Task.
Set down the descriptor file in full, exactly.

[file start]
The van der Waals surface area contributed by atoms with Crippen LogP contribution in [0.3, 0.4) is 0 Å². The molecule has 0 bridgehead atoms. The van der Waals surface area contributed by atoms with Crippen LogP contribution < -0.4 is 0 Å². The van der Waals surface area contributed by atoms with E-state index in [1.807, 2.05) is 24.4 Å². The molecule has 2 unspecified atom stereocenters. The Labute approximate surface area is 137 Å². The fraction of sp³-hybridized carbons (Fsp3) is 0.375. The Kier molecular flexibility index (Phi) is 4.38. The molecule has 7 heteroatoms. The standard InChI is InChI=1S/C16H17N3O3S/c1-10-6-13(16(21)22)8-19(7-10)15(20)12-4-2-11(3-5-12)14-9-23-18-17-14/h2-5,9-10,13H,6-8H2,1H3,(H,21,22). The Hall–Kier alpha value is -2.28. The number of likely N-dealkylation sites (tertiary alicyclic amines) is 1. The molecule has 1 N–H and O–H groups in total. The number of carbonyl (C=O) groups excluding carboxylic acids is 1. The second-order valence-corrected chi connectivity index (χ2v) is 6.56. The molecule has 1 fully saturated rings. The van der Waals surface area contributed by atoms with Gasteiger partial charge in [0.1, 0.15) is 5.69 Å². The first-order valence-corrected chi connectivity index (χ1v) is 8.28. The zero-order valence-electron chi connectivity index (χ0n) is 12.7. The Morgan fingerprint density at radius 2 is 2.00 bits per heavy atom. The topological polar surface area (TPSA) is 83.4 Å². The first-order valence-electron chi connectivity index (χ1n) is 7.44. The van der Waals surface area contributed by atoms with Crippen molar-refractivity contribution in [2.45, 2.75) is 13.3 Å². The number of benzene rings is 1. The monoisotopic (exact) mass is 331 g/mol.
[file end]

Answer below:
The van der Waals surface area contributed by atoms with Crippen LogP contribution in [0.3, 0.4) is 0 Å². The molecule has 0 bridgehead atoms. The van der Waals surface area contributed by atoms with Crippen LogP contribution < -0.4 is 0 Å². The van der Waals surface area contributed by atoms with E-state index in [1.807, 2.05) is 24.4 Å². The molecule has 2 unspecified atom stereocenters. The Labute approximate surface area is 137 Å². The fraction of sp³-hybridized carbons (Fsp3) is 0.375. The Kier molecular flexibility index (Phi) is 4.38. The molecule has 7 heteroatoms. The standard InChI is InChI=1S/C16H17N3O3S/c1-10-6-13(16(21)22)8-19(7-10)15(20)12-4-2-11(3-5-12)14-9-23-18-17-14/h2-5,9-10,13H,6-8H2,1H3,(H,21,22). The Hall–Kier alpha value is -2.28. The number of likely N-dealkylation sites (tertiary alicyclic amines) is 1. The molecule has 1 N–H and O–H groups in total. The number of carbonyl (C=O) groups excluding carboxylic acids is 1. The second-order valence-corrected chi connectivity index (χ2v) is 6.56. The molecule has 1 fully saturated rings. The van der Waals surface area contributed by atoms with Gasteiger partial charge in [0.1, 0.15) is 5.69 Å². The first-order valence-corrected chi connectivity index (χ1v) is 8.28. The zero-order valence-electron chi connectivity index (χ0n) is 12.7. The Morgan fingerprint density at radius 2 is 2.00 bits per heavy atom. The topological polar surface area (TPSA) is 83.4 Å². The first-order valence-electron chi connectivity index (χ1n) is 7.44. The van der Waals surface area contributed by atoms with Crippen molar-refractivity contribution in [2.45, 2.75) is 13.3 Å². The number of benzene rings is 1. The monoisotopic (exact) mass is 331 g/mol.